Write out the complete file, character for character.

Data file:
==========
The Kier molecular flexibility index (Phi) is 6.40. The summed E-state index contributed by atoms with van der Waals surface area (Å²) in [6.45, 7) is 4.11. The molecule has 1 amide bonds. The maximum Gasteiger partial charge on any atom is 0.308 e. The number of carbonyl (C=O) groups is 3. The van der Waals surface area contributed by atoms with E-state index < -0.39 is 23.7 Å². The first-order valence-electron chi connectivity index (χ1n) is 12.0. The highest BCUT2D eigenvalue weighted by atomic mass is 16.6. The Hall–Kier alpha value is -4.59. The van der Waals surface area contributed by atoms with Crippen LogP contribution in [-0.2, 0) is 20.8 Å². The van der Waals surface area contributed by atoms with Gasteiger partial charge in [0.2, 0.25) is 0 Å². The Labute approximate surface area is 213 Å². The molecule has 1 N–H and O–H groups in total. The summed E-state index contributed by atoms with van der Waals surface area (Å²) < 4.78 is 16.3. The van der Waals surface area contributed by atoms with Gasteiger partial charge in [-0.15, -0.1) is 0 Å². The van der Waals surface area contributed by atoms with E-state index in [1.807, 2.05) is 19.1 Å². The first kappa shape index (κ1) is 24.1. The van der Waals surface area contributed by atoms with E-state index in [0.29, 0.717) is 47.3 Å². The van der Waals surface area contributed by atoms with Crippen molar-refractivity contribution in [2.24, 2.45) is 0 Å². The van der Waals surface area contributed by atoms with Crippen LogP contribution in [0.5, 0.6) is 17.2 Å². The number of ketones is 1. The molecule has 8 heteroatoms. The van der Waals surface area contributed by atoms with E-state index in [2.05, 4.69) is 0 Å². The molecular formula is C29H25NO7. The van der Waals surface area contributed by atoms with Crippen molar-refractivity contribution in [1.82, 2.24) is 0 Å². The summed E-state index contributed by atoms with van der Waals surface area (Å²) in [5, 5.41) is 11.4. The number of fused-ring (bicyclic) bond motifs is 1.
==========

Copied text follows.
The Kier molecular flexibility index (Phi) is 6.40. The summed E-state index contributed by atoms with van der Waals surface area (Å²) in [6.45, 7) is 4.11. The molecule has 1 amide bonds. The maximum Gasteiger partial charge on any atom is 0.308 e. The number of carbonyl (C=O) groups is 3. The van der Waals surface area contributed by atoms with E-state index < -0.39 is 23.7 Å². The first-order valence-electron chi connectivity index (χ1n) is 12.0. The highest BCUT2D eigenvalue weighted by atomic mass is 16.6. The Hall–Kier alpha value is -4.59. The van der Waals surface area contributed by atoms with Crippen LogP contribution in [-0.2, 0) is 20.8 Å². The van der Waals surface area contributed by atoms with Gasteiger partial charge in [0.2, 0.25) is 0 Å². The Labute approximate surface area is 213 Å². The molecule has 1 N–H and O–H groups in total. The summed E-state index contributed by atoms with van der Waals surface area (Å²) < 4.78 is 16.3. The van der Waals surface area contributed by atoms with Gasteiger partial charge in [-0.15, -0.1) is 0 Å². The van der Waals surface area contributed by atoms with E-state index in [1.807, 2.05) is 19.1 Å². The first kappa shape index (κ1) is 24.1. The van der Waals surface area contributed by atoms with E-state index in [0.29, 0.717) is 47.3 Å². The van der Waals surface area contributed by atoms with Crippen molar-refractivity contribution in [2.24, 2.45) is 0 Å². The van der Waals surface area contributed by atoms with Crippen LogP contribution in [0.5, 0.6) is 17.2 Å². The number of ketones is 1. The molecule has 8 heteroatoms. The van der Waals surface area contributed by atoms with E-state index in [2.05, 4.69) is 0 Å². The molecular formula is C29H25NO7. The van der Waals surface area contributed by atoms with Crippen molar-refractivity contribution in [1.82, 2.24) is 0 Å². The summed E-state index contributed by atoms with van der Waals surface area (Å²) in [5, 5.41) is 11.4. The number of fused-ring (bicyclic) bond motifs is 1.